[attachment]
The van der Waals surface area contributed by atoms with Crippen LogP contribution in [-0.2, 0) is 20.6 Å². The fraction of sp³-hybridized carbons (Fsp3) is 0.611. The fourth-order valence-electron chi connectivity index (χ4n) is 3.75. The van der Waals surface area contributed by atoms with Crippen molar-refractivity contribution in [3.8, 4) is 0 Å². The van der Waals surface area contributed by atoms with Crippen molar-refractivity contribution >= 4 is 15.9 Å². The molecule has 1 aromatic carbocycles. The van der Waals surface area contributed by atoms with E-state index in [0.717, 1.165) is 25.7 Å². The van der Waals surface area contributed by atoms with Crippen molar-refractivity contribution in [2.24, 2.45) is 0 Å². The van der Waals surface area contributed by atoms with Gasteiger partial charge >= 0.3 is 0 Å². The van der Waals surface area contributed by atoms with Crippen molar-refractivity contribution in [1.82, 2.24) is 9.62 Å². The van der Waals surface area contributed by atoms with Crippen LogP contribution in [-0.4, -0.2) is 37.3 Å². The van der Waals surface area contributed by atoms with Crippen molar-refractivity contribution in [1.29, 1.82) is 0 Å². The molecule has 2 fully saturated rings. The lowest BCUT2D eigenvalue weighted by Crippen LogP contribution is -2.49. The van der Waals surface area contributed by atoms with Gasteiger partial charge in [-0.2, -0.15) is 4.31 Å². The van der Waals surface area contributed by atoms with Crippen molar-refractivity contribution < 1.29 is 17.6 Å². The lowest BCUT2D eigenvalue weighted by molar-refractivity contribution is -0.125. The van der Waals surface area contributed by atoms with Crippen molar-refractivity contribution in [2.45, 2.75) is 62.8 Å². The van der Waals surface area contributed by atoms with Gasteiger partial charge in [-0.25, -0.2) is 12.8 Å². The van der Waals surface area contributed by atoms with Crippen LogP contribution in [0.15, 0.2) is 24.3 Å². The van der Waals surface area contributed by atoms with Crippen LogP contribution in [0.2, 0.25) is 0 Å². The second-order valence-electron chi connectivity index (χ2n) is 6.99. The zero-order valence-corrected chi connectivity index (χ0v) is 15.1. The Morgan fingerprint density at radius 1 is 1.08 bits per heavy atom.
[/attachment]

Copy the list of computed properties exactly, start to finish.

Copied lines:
The van der Waals surface area contributed by atoms with Crippen LogP contribution in [-0.2, 0) is 20.6 Å². The fraction of sp³-hybridized carbons (Fsp3) is 0.611. The fourth-order valence-electron chi connectivity index (χ4n) is 3.75. The van der Waals surface area contributed by atoms with Crippen molar-refractivity contribution in [3.8, 4) is 0 Å². The van der Waals surface area contributed by atoms with Crippen molar-refractivity contribution >= 4 is 15.9 Å². The molecule has 1 aromatic carbocycles. The van der Waals surface area contributed by atoms with E-state index in [0.717, 1.165) is 25.7 Å². The van der Waals surface area contributed by atoms with Crippen molar-refractivity contribution in [2.24, 2.45) is 0 Å². The van der Waals surface area contributed by atoms with Gasteiger partial charge >= 0.3 is 0 Å². The van der Waals surface area contributed by atoms with Crippen molar-refractivity contribution in [1.82, 2.24) is 9.62 Å². The van der Waals surface area contributed by atoms with Crippen LogP contribution in [-0.4, -0.2) is 37.3 Å². The van der Waals surface area contributed by atoms with Crippen molar-refractivity contribution in [1.29, 1.82) is 0 Å². The molecule has 2 fully saturated rings. The lowest BCUT2D eigenvalue weighted by Crippen LogP contribution is -2.49. The van der Waals surface area contributed by atoms with Gasteiger partial charge in [-0.2, -0.15) is 4.31 Å². The van der Waals surface area contributed by atoms with Crippen molar-refractivity contribution < 1.29 is 17.6 Å². The lowest BCUT2D eigenvalue weighted by molar-refractivity contribution is -0.125. The van der Waals surface area contributed by atoms with Crippen molar-refractivity contribution in [2.45, 2.75) is 62.8 Å². The van der Waals surface area contributed by atoms with Gasteiger partial charge in [-0.25, -0.2) is 12.8 Å². The van der Waals surface area contributed by atoms with Crippen LogP contribution in [0.15, 0.2) is 24.3 Å². The van der Waals surface area contributed by atoms with Crippen LogP contribution in [0.2, 0.25) is 0 Å². The second-order valence-electron chi connectivity index (χ2n) is 6.99. The zero-order valence-corrected chi connectivity index (χ0v) is 15.1. The Morgan fingerprint density at radius 1 is 1.08 bits per heavy atom.